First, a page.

Some people who read the article, such as Robert Baruch, assumed that I was trying simply to evade copyright by distributing the copying among many people and then enabling users to reassemble books in their browser. Many critics doubt that a salami strategy is much of a defense against copyright infringement, because a judge will see a copy appearing on a users browser, and won't be impressed at the details of how the copy was assembled. James Grimmelmann wrote me:
The problem is in your assumptions; two of them depend on a belief that copying small portions (or making small portions available) is categorically not infringement. It probably isn't, taken alone. But that doesn't mean we can aggregate those small amounts and have them stay non-infringing, any more than we can integrate infinitesimals and have them stay infinitesimal. I think a court would wind up saying that the activities of the various people in the system could be treated as part of a common plan of action, at which point there's full-text copying going on, and thus potential infringement.I agree with this assessment, and thus a "copyless crowdscanning" organization would have to figure out how to make the reconstitution of the fulltext impossible. And as I explained, engineers hate to hear that something is impossible!
My main interest, however, was not to make salami by reassembling slices, but to make hash. I was assuming that an index of a book is not a copy of a book or a derivative work, but rather a collection of facts about the book. I am willing to grant that if a copy of a significant fraction of a book can be generated from a collection of facts, then that collection is equivalent to a copy, but if not, then it is neither a copy nor a derivative work.
I recognize however, that there are lawyers willing to argue that any index is inherently a derivative work and that rights holders should be able even to control the indexing of their work. It's clear from looking at cases such as The Harry Potter Lexicon case and Seinfeld Aptitude Test case that judges use a variety of tests to determine if a work is indeed a collection of facts. In the latter case, infringement was established because the "facts" were fictional. Because judges look at a variety of factors, we can't remove copyright law from the picture just because there's no copying. Still, the judge in the Harry Potter Lexicon case was pretty clear that an index per se is a transformative and thus allowed use of the work:
... the Lexicon identifies more than 2,400 elements from the Harry Potter world, extracts and synthesizes fictional facts related to each element from all seven novels, and presents that information in a format that allows readers to access it quickly as they make their way through the series. Because it serves these reference purposes, rather than the entertainment or aesthetic purposes of the original works, the Lexicon’s use is transformative and does not supplant the objects of the Harry Potter works.Another set of criticisms said that the slices in my salami were too big. Grimmelmann says "A scan of a single page is probably enough to infringe." Richard Nash asserts that "copying a sentence *is* prima facie infringement." And Wes Felter, in a comment, pointed at this article which goes into the rather deep philosophical and abstract problems created by information reducible to a number that can be "coloured" with infringing intent.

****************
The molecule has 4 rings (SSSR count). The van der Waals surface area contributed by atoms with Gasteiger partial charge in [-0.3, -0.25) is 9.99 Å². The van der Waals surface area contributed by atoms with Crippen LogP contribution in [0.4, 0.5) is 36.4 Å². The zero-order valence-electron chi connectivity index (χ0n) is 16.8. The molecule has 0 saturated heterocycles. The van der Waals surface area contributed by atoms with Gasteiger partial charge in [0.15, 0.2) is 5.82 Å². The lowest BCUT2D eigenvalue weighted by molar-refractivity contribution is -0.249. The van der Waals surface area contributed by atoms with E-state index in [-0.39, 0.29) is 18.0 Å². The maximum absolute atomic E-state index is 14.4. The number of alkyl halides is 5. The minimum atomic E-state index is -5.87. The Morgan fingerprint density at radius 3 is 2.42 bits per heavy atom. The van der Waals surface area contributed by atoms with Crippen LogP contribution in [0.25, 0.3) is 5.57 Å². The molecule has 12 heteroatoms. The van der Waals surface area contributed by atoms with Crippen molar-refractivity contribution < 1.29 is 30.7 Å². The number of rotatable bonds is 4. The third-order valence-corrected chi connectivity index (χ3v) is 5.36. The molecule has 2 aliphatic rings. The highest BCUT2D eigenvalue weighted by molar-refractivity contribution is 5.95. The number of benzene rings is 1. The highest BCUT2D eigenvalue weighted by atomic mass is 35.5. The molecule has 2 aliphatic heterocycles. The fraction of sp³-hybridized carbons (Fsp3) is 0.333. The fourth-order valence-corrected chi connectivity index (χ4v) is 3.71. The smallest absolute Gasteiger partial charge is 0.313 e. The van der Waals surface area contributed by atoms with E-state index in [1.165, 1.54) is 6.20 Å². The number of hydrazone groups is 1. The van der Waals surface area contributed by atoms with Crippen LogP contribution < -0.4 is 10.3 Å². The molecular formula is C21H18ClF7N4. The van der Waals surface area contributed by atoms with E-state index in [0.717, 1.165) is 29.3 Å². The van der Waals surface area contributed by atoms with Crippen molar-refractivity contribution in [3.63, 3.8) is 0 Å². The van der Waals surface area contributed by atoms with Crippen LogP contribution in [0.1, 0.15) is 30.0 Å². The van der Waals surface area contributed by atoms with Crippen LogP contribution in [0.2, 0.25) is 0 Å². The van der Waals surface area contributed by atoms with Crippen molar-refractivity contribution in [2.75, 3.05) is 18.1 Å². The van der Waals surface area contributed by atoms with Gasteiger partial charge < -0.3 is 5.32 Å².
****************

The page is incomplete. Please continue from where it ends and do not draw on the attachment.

We could modify the crownscanning software to use an even smaller slice, of course, but here we get to an interesting question: what is the smallest bit of text that can be protected by copyright? I think it would be silly to argue that single words could be copyrighted. As poetry, I'm sure a thousand word sentence could be. But as a practical matter, I'm guessing most any single sentence could be reused fairly. In the US, at least. And it would be really difficult for anyone to prove that a particular sentence had not been previously used in a copyrighted work. But unfortunately there's no obvious rule.
Is there any objective principle that could be used to determine the copyrightability of text fragments? A computer scientist might argue that a relevant measure should be the probability that a given text fragment could be generated at random, and if there were a lot of math-major judges, that might work. It seems to me that copyright law should at the very least be built using solid blocks. A legal apparatus built on a foundation of copyrightable 3-word sequences, for example, would quickly melt into uselessness.
The squishyness of today's copyright system imposes a huge cost on both users and owners of copyright. If the rules were clearer, rightsholders would find it easier to monetize their work, and society would benefit from the increased non-infringing use. For example, there could be a decision that said that reuse of less than 10 words cannot by itself be infringing and that 100 words is by default infringing. You don't need any calculus to enjoy a good bite of salami!